Komodo National Park has one of the world’s largest manta ray habitats – and researchers think this may be due to stricter tourism regulations allowing them to flourish

Researchers looking at marine protected areas in Indonesia find that they may be key to protecting manta ray habitats, as less tourism and more conservation have brought them back in abundance.

Reef mantas, known as mobula alfredi, can grow up to 5m. They tend to reside and feed in shallow, coastal habitats and visit ‘cleaning stations’ on coral reefs to have parasites, or dead skin picked off by small fish. Courtship ‘trains’ are also observed adjacent to cleaning stations.

Unfortunately, many manta ray habitats are tourist attractions – threatening the species where they typically eat and swim.

“I hope that this study will encourage tourism operators to understand the need for the regulations already imposed and increase compliance.”

Scientists collaborating from the Marine Megafauna Foundation and Murdoch University find a large number of manta rays in Komodo National Park – an Indonesian UNESCO World Heritage Site – which indicates hope for regional recovery of the threatened species.

Scientists and the dive operator community studied the Komodo National Park to identify photographs of manta rays when in the park’s waters and submit them to MantaMatcher.org – a crowdsourced online database for manta and other rays.

Cataloguing manta rays through tourist photographs

Most of the photographs which were shared came from just four locations from over 20 commonly visited by tourism boats. The researchers saw the potential to engage the public with data collection for these threatened species and worked with software company WildMe to develop an online wildlife database platform (MantaMatcher.org) to match and catalogue manta rays in their habitats.

The photographs and accompanying time and location information are then used to construct sighting histories of individual manta rays, which can then be analysed with statistical movement models – these models can predict the likelihood that manta rays are inhabiting or travelling in between specific sites.

The study’s results showed that some manta rays moved around the park and others as far as the Nusa Penida MPA (>450 km to the west), but overall, manta rays showed individual preferences for specific sites within the park.manta ray habitats, tourism

Lead author Dr Elitza Germanov, said: “I was amazed by how receptive the local dive community was in helping collect much needed data on these threatened animals. With their support, we were able to identify over 1,000 individual manta rays from over 4,000 photographs.

“I found it very interesting how some manta rays appear to prefer spending their time in some sites more than others, even when sites are 5 km apart, which are short distances for manta rays.

“This means that manta rays which prefer sites where fishing activities continue to occur or that are more popular with tourism will endure greater impacts.”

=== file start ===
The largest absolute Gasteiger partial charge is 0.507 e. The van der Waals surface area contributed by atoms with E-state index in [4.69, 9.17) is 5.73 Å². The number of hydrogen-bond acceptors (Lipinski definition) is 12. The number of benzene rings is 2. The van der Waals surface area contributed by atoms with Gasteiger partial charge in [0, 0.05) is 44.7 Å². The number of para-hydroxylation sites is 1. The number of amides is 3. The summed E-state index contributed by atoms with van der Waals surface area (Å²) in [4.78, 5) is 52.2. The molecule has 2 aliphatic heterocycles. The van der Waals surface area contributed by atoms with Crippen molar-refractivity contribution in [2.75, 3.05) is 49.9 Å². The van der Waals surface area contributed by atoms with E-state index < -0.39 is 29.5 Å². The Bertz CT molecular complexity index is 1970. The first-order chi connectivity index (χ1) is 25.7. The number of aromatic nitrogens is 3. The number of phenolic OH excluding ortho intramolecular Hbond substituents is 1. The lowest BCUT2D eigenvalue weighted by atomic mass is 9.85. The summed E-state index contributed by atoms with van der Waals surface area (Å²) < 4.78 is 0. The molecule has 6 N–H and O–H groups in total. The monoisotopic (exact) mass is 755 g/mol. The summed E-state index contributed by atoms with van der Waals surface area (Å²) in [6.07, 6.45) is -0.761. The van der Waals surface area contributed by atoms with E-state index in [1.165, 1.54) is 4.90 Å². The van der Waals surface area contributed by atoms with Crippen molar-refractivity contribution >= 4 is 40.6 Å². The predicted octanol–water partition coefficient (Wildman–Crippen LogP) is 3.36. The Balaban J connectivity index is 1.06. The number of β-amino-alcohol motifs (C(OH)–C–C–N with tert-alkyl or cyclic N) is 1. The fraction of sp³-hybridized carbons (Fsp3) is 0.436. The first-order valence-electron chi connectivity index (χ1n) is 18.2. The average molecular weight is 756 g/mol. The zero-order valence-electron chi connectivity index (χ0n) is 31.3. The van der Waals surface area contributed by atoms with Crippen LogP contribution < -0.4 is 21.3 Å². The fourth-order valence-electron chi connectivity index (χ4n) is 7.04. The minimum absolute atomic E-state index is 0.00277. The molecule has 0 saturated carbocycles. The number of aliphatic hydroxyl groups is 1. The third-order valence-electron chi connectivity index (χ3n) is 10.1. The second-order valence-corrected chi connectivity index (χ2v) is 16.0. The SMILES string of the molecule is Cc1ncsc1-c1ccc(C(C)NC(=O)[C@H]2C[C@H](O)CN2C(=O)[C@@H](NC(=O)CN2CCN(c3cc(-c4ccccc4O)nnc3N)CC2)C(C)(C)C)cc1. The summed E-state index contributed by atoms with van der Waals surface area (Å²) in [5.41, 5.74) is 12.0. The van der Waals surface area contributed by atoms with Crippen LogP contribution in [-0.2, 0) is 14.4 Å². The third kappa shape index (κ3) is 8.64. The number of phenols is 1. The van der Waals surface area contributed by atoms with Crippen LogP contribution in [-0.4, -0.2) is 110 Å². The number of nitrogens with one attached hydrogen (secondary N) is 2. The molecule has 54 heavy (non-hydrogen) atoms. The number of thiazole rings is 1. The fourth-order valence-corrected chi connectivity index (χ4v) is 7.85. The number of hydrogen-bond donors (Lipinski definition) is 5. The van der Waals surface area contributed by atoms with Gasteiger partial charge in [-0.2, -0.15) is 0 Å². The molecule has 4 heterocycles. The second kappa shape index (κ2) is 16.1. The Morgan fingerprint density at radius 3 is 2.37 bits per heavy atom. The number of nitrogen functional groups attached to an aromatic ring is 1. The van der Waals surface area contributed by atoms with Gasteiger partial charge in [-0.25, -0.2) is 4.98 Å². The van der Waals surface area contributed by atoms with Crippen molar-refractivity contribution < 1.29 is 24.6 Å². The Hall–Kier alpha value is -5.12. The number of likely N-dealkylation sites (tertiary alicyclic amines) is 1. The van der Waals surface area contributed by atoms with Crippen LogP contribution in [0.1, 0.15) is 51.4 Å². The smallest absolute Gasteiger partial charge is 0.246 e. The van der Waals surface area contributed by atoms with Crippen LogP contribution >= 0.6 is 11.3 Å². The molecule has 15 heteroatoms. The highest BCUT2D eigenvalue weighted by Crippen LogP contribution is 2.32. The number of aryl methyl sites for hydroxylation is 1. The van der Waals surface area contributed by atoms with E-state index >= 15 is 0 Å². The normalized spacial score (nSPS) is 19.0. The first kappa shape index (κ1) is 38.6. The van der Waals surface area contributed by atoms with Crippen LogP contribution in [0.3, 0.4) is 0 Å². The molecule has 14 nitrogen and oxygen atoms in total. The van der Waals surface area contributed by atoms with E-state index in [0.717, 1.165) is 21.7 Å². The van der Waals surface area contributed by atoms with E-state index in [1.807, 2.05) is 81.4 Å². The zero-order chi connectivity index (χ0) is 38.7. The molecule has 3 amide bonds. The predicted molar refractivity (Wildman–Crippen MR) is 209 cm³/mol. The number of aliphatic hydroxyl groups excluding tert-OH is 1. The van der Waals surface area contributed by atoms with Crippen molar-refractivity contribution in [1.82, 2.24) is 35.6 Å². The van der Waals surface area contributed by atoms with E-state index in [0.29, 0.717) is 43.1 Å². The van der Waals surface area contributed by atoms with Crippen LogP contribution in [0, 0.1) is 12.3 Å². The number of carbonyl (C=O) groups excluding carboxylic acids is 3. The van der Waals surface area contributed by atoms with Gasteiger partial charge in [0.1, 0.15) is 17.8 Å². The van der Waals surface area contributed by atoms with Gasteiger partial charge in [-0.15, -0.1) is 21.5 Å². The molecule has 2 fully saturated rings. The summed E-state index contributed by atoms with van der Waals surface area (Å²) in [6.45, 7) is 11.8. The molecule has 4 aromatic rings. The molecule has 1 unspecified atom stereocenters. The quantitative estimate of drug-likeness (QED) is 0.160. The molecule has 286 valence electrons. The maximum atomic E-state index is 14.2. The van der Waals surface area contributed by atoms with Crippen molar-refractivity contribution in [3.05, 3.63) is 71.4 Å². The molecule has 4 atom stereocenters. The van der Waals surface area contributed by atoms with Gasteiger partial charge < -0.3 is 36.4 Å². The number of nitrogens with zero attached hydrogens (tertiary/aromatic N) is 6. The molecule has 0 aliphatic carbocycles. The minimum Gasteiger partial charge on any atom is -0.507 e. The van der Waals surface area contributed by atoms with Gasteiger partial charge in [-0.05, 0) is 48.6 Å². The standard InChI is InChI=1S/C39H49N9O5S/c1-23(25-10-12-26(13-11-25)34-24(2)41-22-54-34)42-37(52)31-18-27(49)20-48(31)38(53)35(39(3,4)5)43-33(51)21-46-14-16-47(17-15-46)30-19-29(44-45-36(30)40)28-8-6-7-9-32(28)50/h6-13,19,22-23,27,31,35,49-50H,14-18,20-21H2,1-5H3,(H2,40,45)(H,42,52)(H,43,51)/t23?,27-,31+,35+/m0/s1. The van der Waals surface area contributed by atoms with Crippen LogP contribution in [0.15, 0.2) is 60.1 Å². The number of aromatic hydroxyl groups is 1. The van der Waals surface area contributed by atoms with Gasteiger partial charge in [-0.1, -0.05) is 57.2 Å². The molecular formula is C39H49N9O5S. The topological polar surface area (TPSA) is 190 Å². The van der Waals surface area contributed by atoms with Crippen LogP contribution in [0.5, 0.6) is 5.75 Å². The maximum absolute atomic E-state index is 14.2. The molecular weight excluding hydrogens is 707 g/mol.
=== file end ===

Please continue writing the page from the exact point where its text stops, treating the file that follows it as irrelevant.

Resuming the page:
About 5% of Komodo’s manta rays have permanent injuries from human activities

Since 1984, many fishing activities have been prohibited in many coastal areas within Komodo NP – including at manta ray habitats – so species can populate again without outside threats.

This protection of manta rays predates the 2014 nationwide protection, but due to illegal fishing activity and manta ray movements into heavily fished waters, manta rays continue to face a number of threats from fisheries.

About 5% of Komodo’s manta rays have permanent injuries that are likely the result of encounters with fishing gear.

As tourism became bigger across these beautiful regions, there has been a 34% increase in tourism boats visiting manta ray sites.

An increase in boating activity and excessive divers and snorkelling activity can negatively impact manta ray habitats. In 2019, the Komodo National Park Authority introduced limits on the number of boats and people that visit one of the most famous manta sites – which proved to be an excellent way to protect the species.

Tourist spots coincide with manta rays’ favourite places to eat

Overall – despite the positive uses of tourist photographs to monitor the rays – they found that limiting the number of tourism boats allowed at one time at all manta ray habitats and aggregation sites, as well as making stricter codes of conduct for diving and snorkelling with manta rays mandatory, were excellent proposals to avoid the tourist impact.

The research from the study suggests that marine protected areas that are large enough to host important manta ray habitats are a beneficial tool for manta ray conservation.

manta ray habitats, tourism
Photo 10949051 © Jamiegodson | Dreamstime.com

Mr. Ande Kefi, an employee of the Komodo National Park involved with this study, said: “This study shows that the places where tourists commonly observe manta rays are important for the animals to feed, clean and mate. This means that the Komodo National Park should create measures to limit the disturbance at these sites.

“I hope that this study will encourage tourism operators to understand the need for the regulations already imposed and increase compliance.”

Co-author Dr. Andrea Marshall added: “People love manta rays – they are one of the most iconic animals in our oceans. The rise of the number of people engaging in SCUBA diving, snorkeling and the advent of affordable underwater cameras meant that photos and videos taken by the public during their holidays could be used to quickly and affordably scale data collection.”


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